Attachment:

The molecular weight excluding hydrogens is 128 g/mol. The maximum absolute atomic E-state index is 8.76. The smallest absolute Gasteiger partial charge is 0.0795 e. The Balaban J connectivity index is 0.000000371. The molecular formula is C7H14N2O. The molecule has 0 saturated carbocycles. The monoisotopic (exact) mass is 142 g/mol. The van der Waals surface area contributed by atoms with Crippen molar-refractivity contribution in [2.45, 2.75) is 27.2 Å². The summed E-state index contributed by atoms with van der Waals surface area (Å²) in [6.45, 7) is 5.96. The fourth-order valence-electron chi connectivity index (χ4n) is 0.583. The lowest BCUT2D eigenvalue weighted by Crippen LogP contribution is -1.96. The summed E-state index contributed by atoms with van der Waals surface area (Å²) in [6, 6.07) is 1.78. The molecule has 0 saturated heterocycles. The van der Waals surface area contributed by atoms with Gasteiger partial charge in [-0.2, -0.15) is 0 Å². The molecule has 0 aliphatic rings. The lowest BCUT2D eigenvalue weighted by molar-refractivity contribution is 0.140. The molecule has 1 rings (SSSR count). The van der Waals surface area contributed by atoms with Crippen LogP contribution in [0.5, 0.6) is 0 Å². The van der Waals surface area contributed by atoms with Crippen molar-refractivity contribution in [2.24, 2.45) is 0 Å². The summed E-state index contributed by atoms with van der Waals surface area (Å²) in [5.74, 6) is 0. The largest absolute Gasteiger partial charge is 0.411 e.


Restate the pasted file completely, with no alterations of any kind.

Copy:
The molecular weight excluding hydrogens is 128 g/mol. The maximum absolute atomic E-state index is 8.76. The smallest absolute Gasteiger partial charge is 0.0795 e. The Balaban J connectivity index is 0.000000371. The molecular formula is C7H14N2O. The molecule has 0 saturated carbocycles. The monoisotopic (exact) mass is 142 g/mol. The van der Waals surface area contributed by atoms with Crippen molar-refractivity contribution in [2.45, 2.75) is 27.2 Å². The summed E-state index contributed by atoms with van der Waals surface area (Å²) in [6.45, 7) is 5.96. The fourth-order valence-electron chi connectivity index (χ4n) is 0.583. The lowest BCUT2D eigenvalue weighted by Crippen LogP contribution is -1.96. The summed E-state index contributed by atoms with van der Waals surface area (Å²) in [6, 6.07) is 1.78. The molecule has 0 saturated heterocycles. The van der Waals surface area contributed by atoms with Gasteiger partial charge in [-0.2, -0.15) is 0 Å². The molecule has 0 aliphatic rings. The lowest BCUT2D eigenvalue weighted by molar-refractivity contribution is 0.140. The molecule has 1 rings (SSSR count). The van der Waals surface area contributed by atoms with Crippen LogP contribution in [0.5, 0.6) is 0 Å². The van der Waals surface area contributed by atoms with Crippen molar-refractivity contribution in [2.24, 2.45) is 0 Å². The summed E-state index contributed by atoms with van der Waals surface area (Å²) in [5.74, 6) is 0. The largest absolute Gasteiger partial charge is 0.411 e.